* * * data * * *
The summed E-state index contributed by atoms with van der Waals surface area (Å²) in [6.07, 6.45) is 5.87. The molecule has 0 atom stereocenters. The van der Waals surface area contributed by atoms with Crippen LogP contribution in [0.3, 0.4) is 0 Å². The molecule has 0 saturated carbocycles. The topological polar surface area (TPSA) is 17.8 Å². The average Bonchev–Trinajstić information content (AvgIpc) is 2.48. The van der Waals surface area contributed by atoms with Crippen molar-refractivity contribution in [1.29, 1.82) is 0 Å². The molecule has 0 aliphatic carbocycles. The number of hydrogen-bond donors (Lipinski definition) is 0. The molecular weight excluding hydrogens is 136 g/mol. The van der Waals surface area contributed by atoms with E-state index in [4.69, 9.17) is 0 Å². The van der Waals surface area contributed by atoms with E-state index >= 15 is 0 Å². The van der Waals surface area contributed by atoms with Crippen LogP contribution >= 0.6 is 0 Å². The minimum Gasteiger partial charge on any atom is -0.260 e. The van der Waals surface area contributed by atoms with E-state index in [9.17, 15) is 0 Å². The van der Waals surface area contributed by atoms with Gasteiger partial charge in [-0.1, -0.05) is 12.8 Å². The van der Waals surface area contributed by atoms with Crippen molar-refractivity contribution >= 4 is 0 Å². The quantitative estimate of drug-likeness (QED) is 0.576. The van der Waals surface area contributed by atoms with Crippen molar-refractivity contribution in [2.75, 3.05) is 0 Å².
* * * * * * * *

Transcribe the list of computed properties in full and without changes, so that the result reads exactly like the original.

The summed E-state index contributed by atoms with van der Waals surface area (Å²) in [6.07, 6.45) is 5.87. The molecule has 0 atom stereocenters. The van der Waals surface area contributed by atoms with Crippen LogP contribution in [0.3, 0.4) is 0 Å². The molecule has 0 saturated carbocycles. The topological polar surface area (TPSA) is 17.8 Å². The average Bonchev–Trinajstić information content (AvgIpc) is 2.48. The van der Waals surface area contributed by atoms with Crippen molar-refractivity contribution in [1.29, 1.82) is 0 Å². The molecule has 0 aliphatic carbocycles. The number of hydrogen-bond donors (Lipinski definition) is 0. The molecular weight excluding hydrogens is 136 g/mol. The van der Waals surface area contributed by atoms with E-state index in [4.69, 9.17) is 0 Å². The van der Waals surface area contributed by atoms with E-state index >= 15 is 0 Å². The van der Waals surface area contributed by atoms with Crippen LogP contribution >= 0.6 is 0 Å². The minimum Gasteiger partial charge on any atom is -0.260 e. The van der Waals surface area contributed by atoms with E-state index in [9.17, 15) is 0 Å². The van der Waals surface area contributed by atoms with Gasteiger partial charge in [-0.1, -0.05) is 12.8 Å². The van der Waals surface area contributed by atoms with Crippen molar-refractivity contribution >= 4 is 0 Å². The quantitative estimate of drug-likeness (QED) is 0.576. The van der Waals surface area contributed by atoms with Crippen molar-refractivity contribution in [2.75, 3.05) is 0 Å².